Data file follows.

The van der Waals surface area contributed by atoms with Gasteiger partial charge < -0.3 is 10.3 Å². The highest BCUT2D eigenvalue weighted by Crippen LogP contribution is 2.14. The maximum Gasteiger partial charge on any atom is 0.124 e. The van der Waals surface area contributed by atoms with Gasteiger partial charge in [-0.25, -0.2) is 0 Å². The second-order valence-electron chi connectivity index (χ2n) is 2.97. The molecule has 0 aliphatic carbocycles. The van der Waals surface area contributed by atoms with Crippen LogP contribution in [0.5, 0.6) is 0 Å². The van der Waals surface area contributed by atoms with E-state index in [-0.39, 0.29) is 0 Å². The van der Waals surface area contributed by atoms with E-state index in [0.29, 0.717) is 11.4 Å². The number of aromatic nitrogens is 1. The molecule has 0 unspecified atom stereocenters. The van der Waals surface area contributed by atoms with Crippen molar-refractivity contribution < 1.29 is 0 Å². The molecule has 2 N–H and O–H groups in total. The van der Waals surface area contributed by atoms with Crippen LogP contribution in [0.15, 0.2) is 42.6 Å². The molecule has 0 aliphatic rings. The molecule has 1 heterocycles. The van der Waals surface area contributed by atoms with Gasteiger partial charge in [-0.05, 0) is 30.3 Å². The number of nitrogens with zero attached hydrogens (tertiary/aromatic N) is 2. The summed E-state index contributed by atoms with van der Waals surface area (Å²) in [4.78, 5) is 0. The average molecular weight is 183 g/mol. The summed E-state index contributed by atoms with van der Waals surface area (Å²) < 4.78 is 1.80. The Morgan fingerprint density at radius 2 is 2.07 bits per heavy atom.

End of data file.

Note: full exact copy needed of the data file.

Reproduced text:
The van der Waals surface area contributed by atoms with Gasteiger partial charge < -0.3 is 10.3 Å². The highest BCUT2D eigenvalue weighted by Crippen LogP contribution is 2.14. The maximum Gasteiger partial charge on any atom is 0.124 e. The van der Waals surface area contributed by atoms with Gasteiger partial charge in [-0.25, -0.2) is 0 Å². The second-order valence-electron chi connectivity index (χ2n) is 2.97. The molecule has 0 aliphatic carbocycles. The van der Waals surface area contributed by atoms with Crippen LogP contribution in [0.5, 0.6) is 0 Å². The van der Waals surface area contributed by atoms with E-state index in [-0.39, 0.29) is 0 Å². The van der Waals surface area contributed by atoms with E-state index in [0.29, 0.717) is 11.4 Å². The number of aromatic nitrogens is 1. The molecule has 0 unspecified atom stereocenters. The van der Waals surface area contributed by atoms with Crippen molar-refractivity contribution < 1.29 is 0 Å². The molecule has 2 N–H and O–H groups in total. The van der Waals surface area contributed by atoms with Crippen LogP contribution in [0.15, 0.2) is 42.6 Å². The molecule has 0 aliphatic rings. The molecule has 1 heterocycles. The van der Waals surface area contributed by atoms with Gasteiger partial charge in [-0.05, 0) is 30.3 Å². The number of nitrogens with zero attached hydrogens (tertiary/aromatic N) is 2. The summed E-state index contributed by atoms with van der Waals surface area (Å²) in [4.78, 5) is 0. The average molecular weight is 183 g/mol. The summed E-state index contributed by atoms with van der Waals surface area (Å²) < 4.78 is 1.80. The Morgan fingerprint density at radius 2 is 2.07 bits per heavy atom.